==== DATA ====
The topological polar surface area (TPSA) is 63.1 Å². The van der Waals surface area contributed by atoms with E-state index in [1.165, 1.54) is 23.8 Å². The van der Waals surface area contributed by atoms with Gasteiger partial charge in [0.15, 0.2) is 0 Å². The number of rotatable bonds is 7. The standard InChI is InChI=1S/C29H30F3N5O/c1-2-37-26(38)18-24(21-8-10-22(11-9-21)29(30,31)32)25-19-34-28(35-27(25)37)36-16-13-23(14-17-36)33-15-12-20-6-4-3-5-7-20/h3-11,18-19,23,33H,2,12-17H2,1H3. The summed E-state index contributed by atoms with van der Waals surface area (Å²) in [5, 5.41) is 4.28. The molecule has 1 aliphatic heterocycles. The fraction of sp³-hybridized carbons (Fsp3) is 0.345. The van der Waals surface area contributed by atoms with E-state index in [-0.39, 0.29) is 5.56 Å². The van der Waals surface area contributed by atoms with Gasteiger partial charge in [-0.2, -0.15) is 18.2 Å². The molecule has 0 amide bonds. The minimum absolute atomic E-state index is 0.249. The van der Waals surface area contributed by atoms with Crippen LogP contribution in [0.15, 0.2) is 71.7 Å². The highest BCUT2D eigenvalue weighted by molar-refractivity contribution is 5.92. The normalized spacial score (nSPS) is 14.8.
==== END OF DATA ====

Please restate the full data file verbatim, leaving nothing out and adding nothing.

The topological polar surface area (TPSA) is 63.1 Å². The van der Waals surface area contributed by atoms with E-state index in [1.165, 1.54) is 23.8 Å². The van der Waals surface area contributed by atoms with Gasteiger partial charge in [0.15, 0.2) is 0 Å². The number of rotatable bonds is 7. The standard InChI is InChI=1S/C29H30F3N5O/c1-2-37-26(38)18-24(21-8-10-22(11-9-21)29(30,31)32)25-19-34-28(35-27(25)37)36-16-13-23(14-17-36)33-15-12-20-6-4-3-5-7-20/h3-11,18-19,23,33H,2,12-17H2,1H3. The summed E-state index contributed by atoms with van der Waals surface area (Å²) in [5, 5.41) is 4.28. The molecule has 1 aliphatic heterocycles. The fraction of sp³-hybridized carbons (Fsp3) is 0.345. The van der Waals surface area contributed by atoms with E-state index in [-0.39, 0.29) is 5.56 Å². The van der Waals surface area contributed by atoms with Gasteiger partial charge in [-0.2, -0.15) is 18.2 Å². The molecule has 0 amide bonds. The minimum absolute atomic E-state index is 0.249. The van der Waals surface area contributed by atoms with Crippen LogP contribution in [0.15, 0.2) is 71.7 Å². The highest BCUT2D eigenvalue weighted by molar-refractivity contribution is 5.92. The normalized spacial score (nSPS) is 14.8.